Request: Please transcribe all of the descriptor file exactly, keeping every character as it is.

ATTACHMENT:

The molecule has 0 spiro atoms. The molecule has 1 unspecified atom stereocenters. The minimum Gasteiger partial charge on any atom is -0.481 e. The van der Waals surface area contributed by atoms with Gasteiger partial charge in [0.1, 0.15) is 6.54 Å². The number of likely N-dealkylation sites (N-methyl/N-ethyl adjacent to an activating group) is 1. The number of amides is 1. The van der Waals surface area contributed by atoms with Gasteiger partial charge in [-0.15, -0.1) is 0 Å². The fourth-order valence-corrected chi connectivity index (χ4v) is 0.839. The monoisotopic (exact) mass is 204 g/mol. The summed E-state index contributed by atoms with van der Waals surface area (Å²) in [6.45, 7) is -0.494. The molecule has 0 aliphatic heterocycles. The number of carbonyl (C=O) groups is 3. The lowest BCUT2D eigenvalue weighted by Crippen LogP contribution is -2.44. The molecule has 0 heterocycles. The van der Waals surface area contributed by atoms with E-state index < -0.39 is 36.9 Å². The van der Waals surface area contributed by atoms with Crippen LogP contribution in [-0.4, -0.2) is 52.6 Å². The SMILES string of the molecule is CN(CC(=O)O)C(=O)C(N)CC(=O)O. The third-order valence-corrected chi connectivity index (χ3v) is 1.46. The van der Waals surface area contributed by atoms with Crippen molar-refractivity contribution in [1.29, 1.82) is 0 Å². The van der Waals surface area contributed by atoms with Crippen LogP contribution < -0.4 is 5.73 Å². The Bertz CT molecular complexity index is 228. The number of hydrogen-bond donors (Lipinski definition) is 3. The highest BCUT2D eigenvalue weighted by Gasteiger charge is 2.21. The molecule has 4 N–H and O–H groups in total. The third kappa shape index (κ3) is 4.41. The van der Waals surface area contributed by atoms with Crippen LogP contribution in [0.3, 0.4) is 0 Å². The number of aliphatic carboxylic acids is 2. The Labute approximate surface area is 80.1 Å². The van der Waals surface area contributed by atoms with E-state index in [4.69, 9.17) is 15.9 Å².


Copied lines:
The molecule has 0 spiro atoms. The molecule has 1 unspecified atom stereocenters. The minimum Gasteiger partial charge on any atom is -0.481 e. The van der Waals surface area contributed by atoms with Gasteiger partial charge in [0.1, 0.15) is 6.54 Å². The number of likely N-dealkylation sites (N-methyl/N-ethyl adjacent to an activating group) is 1. The number of amides is 1. The van der Waals surface area contributed by atoms with Gasteiger partial charge in [-0.15, -0.1) is 0 Å². The fourth-order valence-corrected chi connectivity index (χ4v) is 0.839. The monoisotopic (exact) mass is 204 g/mol. The summed E-state index contributed by atoms with van der Waals surface area (Å²) in [6.45, 7) is -0.494. The molecule has 0 aliphatic heterocycles. The number of carbonyl (C=O) groups is 3. The lowest BCUT2D eigenvalue weighted by Crippen LogP contribution is -2.44. The molecule has 0 heterocycles. The van der Waals surface area contributed by atoms with E-state index < -0.39 is 36.9 Å². The van der Waals surface area contributed by atoms with Crippen LogP contribution in [-0.4, -0.2) is 52.6 Å². The SMILES string of the molecule is CN(CC(=O)O)C(=O)C(N)CC(=O)O. The third-order valence-corrected chi connectivity index (χ3v) is 1.46. The van der Waals surface area contributed by atoms with Crippen molar-refractivity contribution in [1.29, 1.82) is 0 Å². The van der Waals surface area contributed by atoms with Crippen LogP contribution < -0.4 is 5.73 Å². The Bertz CT molecular complexity index is 228. The number of hydrogen-bond donors (Lipinski definition) is 3. The highest BCUT2D eigenvalue weighted by Gasteiger charge is 2.21. The molecule has 4 N–H and O–H groups in total. The third kappa shape index (κ3) is 4.41. The van der Waals surface area contributed by atoms with Crippen LogP contribution in [0.3, 0.4) is 0 Å². The number of aliphatic carboxylic acids is 2. The Labute approximate surface area is 80.1 Å². The van der Waals surface area contributed by atoms with E-state index in [4.69, 9.17) is 15.9 Å².